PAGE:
I didn’t think too much when I was writing this record. I wrote most of it while I was on tour, I wrote most of it in the car on tour, and I was so far removed from my regular life and from my family and a lot of my friends that all sense of what I should say and how to say it was a bit out the window, cos I was pretty lonely in my own head. A lot of the songs came out of that.

I didn’t try and edit my lyrics as much as I used to, like I didn’t try and cover up things with poetry or tricky metaphors or anything, I kinda wanted to say just exactly how I feel, exactly how I felt it at the time. So they were all a bit heavy to write, but the heaviness is only kind of coming to me now.

Julia balances the sombre feelings of the album out with the visual side of her music – she takes a lot of time and consideration into visually creating landscapes for her songs through music videos and the album’s cover art, in an effort to remind people that she’s a positive person who explores one facet of her identity through her work as Julia Jacklin.

I know my music is very melancholy and can easily be shoved into the “sad girl” category. But to me it’s not like that at all – I mean it is but its also to me quite hopeful and joyful and I think that just sharing your experiences can be a really positive thing. 

So I think visually I’m always trying to represent the other side of myself that isn’t bogged down by these emotions, that actually finds a lot of joy and positivity out of creating those songs.

When you’re knee-deep in Crushing and trying not to weep at your desk as I have been, you wouldn’t pick Julia for being a huge fan of art-pop producer, Grimes, but her eyes light up and a broad smile comes across her face as soon as I mention her name.

I just find her to be a very fascinating artist, who has real control over her imagery, her music; she kinda just does things how she wants to, when she wants to do them.

I need female artists like that in my life because it’s so easy to do things the way that everyone tells you that you should do them. Especially when you’re coming up to an album release, and everyone’s telling you how to do it, and who you should talk to, and how you should release it, and on days when you feeling a bit vulnerable – which is many days as an artist – it’s very easy to be like “Ok well maybe I don’t know anything and this person is right.”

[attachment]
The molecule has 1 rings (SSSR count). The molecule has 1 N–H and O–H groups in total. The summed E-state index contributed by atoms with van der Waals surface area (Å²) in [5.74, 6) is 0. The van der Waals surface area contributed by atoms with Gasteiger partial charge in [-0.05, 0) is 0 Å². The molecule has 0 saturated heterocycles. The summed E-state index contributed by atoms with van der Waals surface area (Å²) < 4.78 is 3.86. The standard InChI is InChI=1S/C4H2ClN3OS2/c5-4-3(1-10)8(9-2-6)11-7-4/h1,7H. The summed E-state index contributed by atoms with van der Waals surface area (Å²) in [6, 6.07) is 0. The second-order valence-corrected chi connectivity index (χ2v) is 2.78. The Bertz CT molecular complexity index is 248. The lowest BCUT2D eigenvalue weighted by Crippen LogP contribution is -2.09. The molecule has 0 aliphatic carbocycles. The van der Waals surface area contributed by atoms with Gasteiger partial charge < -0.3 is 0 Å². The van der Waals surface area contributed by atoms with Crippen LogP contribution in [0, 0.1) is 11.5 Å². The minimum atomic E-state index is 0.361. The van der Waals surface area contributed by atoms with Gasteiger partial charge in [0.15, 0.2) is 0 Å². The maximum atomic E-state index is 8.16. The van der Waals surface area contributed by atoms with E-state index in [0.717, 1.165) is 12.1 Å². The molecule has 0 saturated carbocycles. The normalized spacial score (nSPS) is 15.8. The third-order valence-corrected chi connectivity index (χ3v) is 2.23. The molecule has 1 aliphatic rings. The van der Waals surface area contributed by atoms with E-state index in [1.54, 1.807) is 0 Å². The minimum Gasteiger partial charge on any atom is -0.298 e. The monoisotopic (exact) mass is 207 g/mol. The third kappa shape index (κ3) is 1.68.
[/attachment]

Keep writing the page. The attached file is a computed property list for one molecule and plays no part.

Artists like MitskiJapanese Breakfast, and Phoebe Bridgers inspire Julia similarly to Grimes, and you can see through her determination to create music that’s unmistakably her, that Julia Jacklin is directing the conversation and direction of her music with her own hands – and if the shit hits the fan, she’s comfortable knowing that it’ll all land on her and nobody else.

There’s a lot of women like [Grimes] at the moment actually that are inspiring me in that way, where you’re just kind of like “No, at the end of the day, we know what we’re talking about. I know what I’m talking about, I know what I’m doing, and at the end of the day if I make something that’s bad, or if I make a bad decision, that’s all coming down on my head, no one else’s.”

Julia Jacklin kicked off her 2019 world tour last night in Perth, and will be headed around the country in March before heading over to the UKEurope, and the US.

Crushing is out now through Liberation Records, and you can listen to it wherever you stream or buy your tunes.